THE TWO-SPIRITS OF THE FIRST NATIONS
EXHIBITIONS – FILMS – PERFORMANCES – LECTURES
Montréal, Thursday, July 11, 2019 – The Centre international d’art contemporain de Montréal (CIAC MTL), in partnership with the Montréal First Peoples and the Montréal Pride Festivals, is proud to present THE TWO-SPIRITS OF THE FIRST NATIONS. This event will bring together several artists from Québec and Canada and Two-Spirits speakers; it will take place from August 5th to 21st, 2019.
We often use the LGBTQ2S acronym but what do we know about the “2S” that are part of it?
Claude Gosselin, director of CIAC MTL and commissioner of this project emphasizes that “while the concept of Two-Spirit is largely debated and understood by people in the Prairies and Western Canada, it is less discussed in Quebec despite some academic work and community actions done here and there. Indeed, there are only a few documentations in French about this reality, which existed long before the arrival of the Europeans in Americas. By bringing this event, we wish that it will create the opportunity to share essential information to people about the recognition of genders, which is an interesting subject currently debated in our society.”
Albert McLeod, codirector of Two-Spirited People of Manitoba, put forward a definition which said: “a Two-Spirited identity is carried by individuals who assume gender variance attitudes, various roles and attributes for personal, spiritual, cultural, ceremonial or social purposes.”
The event will present diverse cultural productions in visual arts, videos, films and performances.
Among the artists, Adrian Stimson will display his paintings, prints from his Naked Napi series and perform one of his original performances. Napi is a character from the Blackfoot nation that is central to their stories; he is often referred to as the “Old Man”. Napi comes from the sun; he is their quasi-Creator and also represents their moral guide.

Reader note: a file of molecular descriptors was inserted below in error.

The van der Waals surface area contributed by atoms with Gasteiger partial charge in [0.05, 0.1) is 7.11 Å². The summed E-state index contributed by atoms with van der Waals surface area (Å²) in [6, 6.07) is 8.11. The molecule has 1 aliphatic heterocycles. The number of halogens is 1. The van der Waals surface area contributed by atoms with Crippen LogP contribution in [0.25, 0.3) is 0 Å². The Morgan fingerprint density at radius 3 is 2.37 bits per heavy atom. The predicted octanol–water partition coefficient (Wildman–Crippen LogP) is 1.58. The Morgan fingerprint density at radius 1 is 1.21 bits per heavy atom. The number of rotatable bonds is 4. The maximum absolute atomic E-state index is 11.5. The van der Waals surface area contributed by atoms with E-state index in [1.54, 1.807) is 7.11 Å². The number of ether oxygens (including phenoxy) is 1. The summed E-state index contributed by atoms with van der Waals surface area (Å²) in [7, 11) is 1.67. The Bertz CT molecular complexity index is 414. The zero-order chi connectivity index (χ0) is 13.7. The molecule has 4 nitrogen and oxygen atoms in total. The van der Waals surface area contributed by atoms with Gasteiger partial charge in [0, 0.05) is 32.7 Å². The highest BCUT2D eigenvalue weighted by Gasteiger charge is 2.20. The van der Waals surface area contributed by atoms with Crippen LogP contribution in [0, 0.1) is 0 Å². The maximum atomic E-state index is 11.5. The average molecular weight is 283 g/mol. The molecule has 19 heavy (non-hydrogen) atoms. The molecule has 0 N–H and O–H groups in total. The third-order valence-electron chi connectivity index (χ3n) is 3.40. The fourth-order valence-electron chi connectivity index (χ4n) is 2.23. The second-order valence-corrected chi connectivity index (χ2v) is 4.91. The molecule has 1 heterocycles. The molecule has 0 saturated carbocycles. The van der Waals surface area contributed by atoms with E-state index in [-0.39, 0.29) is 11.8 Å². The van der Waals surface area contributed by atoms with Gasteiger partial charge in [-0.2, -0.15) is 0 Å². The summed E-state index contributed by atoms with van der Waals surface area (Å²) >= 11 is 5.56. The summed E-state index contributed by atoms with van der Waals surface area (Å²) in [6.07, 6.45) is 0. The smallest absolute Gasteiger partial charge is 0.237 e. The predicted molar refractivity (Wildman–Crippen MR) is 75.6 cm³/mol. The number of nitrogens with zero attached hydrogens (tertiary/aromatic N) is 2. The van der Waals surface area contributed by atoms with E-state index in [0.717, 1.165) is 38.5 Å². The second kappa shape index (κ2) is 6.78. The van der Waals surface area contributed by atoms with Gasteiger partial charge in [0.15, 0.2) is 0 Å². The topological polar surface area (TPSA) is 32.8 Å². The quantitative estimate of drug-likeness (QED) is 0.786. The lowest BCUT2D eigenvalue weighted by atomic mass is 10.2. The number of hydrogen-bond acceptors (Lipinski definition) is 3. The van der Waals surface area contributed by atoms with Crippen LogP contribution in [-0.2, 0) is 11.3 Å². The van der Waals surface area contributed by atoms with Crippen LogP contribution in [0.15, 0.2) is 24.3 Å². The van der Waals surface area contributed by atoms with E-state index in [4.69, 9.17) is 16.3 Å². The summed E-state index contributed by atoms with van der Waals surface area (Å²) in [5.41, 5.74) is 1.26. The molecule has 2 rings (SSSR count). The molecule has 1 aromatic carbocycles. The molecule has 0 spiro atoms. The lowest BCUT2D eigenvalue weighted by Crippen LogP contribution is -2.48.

Adrian Stimson adds: “I hope that this series of painting will incite people to understand and accept our way of life – Be Napi, create stories for our time and our Two-Spirited […].
By creating these stories, I really hope to reinvent Napi in the present, to make it queer to create new stories […]”.
… “My intention is to talk back to and reappropriate De Bry’s depictions, especially the emasculations, degradation and slaughtering of the Two-Spirited peoples, to bring them into the present, exorcise the horrors that these people faced, to reclaim our power, bodies and sexuality.”
(Editor note’s : Théodore de Bry was a 16th century engraver from Liège who illustrated the way of live of Natives Peoples in Americas based on the stories of the Spanish and Portuguese explorers, but he never set foot in Americas).
Calgary artist Adrian Stimson has received many acknowledgments for his works. In 2018, he was honored with a Governor General’s Award in Visual and Media Arts from the Canada Council for the Arts for highlighting the importance of his work and his commitment among the arts community in Canada.
Adrian Stimson and AA Bronson (General Idea) will present a joint work at the 1st Toronto Biennial of Art next September. It is for each artist to recall the commitment of their respective ancestors, their great-grandfathers, in the registration of youth at the “Old Sun” residential school of the Siksika Nation in Alberta. AA Bronson’s great-grandfather was the first missionary of the Siksika nation while Stimson’s was a schoolboy.
Ma-Nee Chacaby will present drawings, watercolors and masks. The extraordinary story of Ma-Nee Chacaby is one of courage, suffering and love. As Two-Spirited, Ma-Nee is today an inspiration. This is the first exhibition of the artist in Montréal.
Exhibitions and some activities will be presented at Espace CDEx, UQAM, 405 Sainte-Catherine Street East (corner Saint-Denis), Local J-R940, and various locations in Montreal. Info on www.ciac.ca for complete and up-to-date programming. Free admission – donations suggested.